I’ve been intrigued by spelt flour for a long while. So much buzz about its nutritious qualities and nutty taste! But for whatever reason, it always eluded me at the grocery store. It would catch my eye on the baking shelf, but I’d hesitate. Next time for sure, I would reassure it. But I always had an excuse. I already have three bags of flour at home. I should finish those first. Or, I need to bake banana bread for my co-workers. I don’t want to risk using an unfamiliar flour when I’m looking to dazzle them all with my sweet treat.
I needed a motive to break out of my comfort zone. So I schemed up a Flour Face-Off and named spelt flour one of the competitors. Brilliant! I finally baked with spelt. Whee!
So what’s up with this stuff anyway?
Spelt is an ancient cereal grain similar to wheat, but with a tougher husk. It was initially grown in the Fertile Crescent around 5000 to 6000 B.C. and was one of the first grains used to make bread. The Greek and Roman civilizations found a staple in the grain – for eating and for using as a gift to the gods to encourage harvest and fertility. Spelt eventually migrated to Europe about 300 years ago and finally made its way to North America around the turn of the 20th century. It soon faded from notice in favor of easier-to-process wheat, but it’s now making a come back!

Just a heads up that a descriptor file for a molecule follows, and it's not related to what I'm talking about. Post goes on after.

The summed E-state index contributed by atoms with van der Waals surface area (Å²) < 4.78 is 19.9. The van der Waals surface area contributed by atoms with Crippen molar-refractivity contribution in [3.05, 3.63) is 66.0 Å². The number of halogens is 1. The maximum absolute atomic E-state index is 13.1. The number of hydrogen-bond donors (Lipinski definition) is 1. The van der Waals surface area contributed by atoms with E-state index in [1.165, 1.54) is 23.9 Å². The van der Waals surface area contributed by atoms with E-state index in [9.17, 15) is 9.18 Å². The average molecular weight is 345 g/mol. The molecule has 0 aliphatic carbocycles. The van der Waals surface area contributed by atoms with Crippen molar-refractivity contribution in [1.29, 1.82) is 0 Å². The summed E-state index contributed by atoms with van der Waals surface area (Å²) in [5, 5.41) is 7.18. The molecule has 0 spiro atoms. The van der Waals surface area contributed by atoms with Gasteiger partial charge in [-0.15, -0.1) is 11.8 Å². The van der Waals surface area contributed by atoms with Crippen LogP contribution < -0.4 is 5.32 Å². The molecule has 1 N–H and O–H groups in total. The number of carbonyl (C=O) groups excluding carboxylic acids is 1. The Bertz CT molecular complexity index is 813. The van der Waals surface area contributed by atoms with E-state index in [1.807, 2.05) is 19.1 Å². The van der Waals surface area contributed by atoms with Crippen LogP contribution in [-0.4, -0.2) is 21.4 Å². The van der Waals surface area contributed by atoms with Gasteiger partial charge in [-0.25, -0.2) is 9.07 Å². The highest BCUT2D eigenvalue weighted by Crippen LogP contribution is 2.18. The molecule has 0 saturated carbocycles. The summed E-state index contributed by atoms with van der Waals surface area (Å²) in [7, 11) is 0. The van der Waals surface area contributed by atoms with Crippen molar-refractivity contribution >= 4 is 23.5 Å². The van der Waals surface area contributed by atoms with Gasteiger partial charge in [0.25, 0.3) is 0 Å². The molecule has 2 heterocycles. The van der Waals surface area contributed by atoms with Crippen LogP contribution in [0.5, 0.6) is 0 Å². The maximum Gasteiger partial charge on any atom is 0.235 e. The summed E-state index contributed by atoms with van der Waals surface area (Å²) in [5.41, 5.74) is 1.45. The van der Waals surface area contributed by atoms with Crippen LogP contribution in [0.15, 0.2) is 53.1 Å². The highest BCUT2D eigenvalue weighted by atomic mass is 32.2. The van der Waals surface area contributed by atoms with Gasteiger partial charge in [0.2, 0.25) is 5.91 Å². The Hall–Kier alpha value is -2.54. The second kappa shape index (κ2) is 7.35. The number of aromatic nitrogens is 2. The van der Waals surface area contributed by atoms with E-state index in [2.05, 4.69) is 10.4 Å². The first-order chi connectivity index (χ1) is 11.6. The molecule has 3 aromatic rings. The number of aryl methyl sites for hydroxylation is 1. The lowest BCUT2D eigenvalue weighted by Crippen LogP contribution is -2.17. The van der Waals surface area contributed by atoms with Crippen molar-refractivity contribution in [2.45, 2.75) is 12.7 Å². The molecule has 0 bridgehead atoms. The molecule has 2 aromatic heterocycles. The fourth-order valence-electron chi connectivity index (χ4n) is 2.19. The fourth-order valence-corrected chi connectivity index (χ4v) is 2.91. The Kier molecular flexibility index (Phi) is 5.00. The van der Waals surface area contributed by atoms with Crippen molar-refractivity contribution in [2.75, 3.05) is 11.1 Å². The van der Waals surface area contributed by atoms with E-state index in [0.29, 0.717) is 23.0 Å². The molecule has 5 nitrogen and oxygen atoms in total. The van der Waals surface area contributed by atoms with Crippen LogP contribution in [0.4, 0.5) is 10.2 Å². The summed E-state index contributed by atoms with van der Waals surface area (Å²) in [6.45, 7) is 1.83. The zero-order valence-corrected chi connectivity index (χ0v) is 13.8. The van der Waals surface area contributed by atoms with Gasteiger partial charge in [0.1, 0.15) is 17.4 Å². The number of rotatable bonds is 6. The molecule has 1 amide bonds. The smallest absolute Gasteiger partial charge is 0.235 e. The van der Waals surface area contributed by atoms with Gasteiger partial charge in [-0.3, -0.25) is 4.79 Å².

Spelt flour’s popularity has grown in recent years for a bazillion reasons. Ok, I exaggerate, but it’s still pretty awesome. It has a somewhat nuttier and sweeter flavor than wheat flours. Plus, it packs a nutrient-rich punch. Spelt flour has between 10 and 25 percent more protein than wheat. And its protein is generally easier to digest – which can possibly be helpful to those with wheat allergies. It’s also chock full of good stuff like fiber and B vitamins.
I used Arrowhead Mills spelt flour. And I’m no certified spelt expert yet, but from what I’ve read, you can substitute spelt flour one-for-one with regular wheat flour. But there are a couple things to note. Spelt flour has what they call a “fragile” gluten content, so it’s important to not overmix your batter. And you might need to reduce the liquid in your recipe just a tad. Seems you have to play around a bit depending on what you’re making – that just means more experimenting! I think it could make some killer cookies. Yum!
Have you ever baked with spelt flour? What’s your favorite recipe that uses it?